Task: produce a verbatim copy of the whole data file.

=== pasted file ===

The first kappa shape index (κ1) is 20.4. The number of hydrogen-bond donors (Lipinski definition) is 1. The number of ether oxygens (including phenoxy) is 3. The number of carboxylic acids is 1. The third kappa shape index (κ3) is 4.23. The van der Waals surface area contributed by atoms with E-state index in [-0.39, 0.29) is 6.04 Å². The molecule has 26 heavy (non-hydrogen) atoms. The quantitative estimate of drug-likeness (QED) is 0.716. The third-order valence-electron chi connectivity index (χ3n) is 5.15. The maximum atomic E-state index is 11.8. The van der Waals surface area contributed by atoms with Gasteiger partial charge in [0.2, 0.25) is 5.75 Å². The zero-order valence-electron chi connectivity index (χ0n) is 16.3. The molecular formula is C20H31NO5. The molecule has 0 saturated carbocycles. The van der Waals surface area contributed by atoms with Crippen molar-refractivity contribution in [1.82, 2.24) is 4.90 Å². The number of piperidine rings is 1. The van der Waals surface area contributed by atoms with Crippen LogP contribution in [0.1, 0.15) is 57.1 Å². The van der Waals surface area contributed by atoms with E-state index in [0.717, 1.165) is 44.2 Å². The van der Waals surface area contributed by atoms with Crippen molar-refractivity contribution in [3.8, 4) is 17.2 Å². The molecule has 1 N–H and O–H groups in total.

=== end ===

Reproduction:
The first kappa shape index (κ1) is 20.4. The number of hydrogen-bond donors (Lipinski definition) is 1. The number of ether oxygens (including phenoxy) is 3. The number of carboxylic acids is 1. The third kappa shape index (κ3) is 4.23. The van der Waals surface area contributed by atoms with E-state index in [-0.39, 0.29) is 6.04 Å². The molecule has 26 heavy (non-hydrogen) atoms. The quantitative estimate of drug-likeness (QED) is 0.716. The third-order valence-electron chi connectivity index (χ3n) is 5.15. The maximum atomic E-state index is 11.8. The van der Waals surface area contributed by atoms with Gasteiger partial charge in [0.2, 0.25) is 5.75 Å². The zero-order valence-electron chi connectivity index (χ0n) is 16.3. The molecular formula is C20H31NO5. The molecule has 0 saturated carbocycles. The van der Waals surface area contributed by atoms with Crippen molar-refractivity contribution in [1.82, 2.24) is 4.90 Å². The number of piperidine rings is 1. The van der Waals surface area contributed by atoms with Crippen LogP contribution in [0.1, 0.15) is 57.1 Å². The van der Waals surface area contributed by atoms with E-state index in [0.717, 1.165) is 44.2 Å². The van der Waals surface area contributed by atoms with Crippen molar-refractivity contribution in [3.8, 4) is 17.2 Å². The molecule has 1 N–H and O–H groups in total.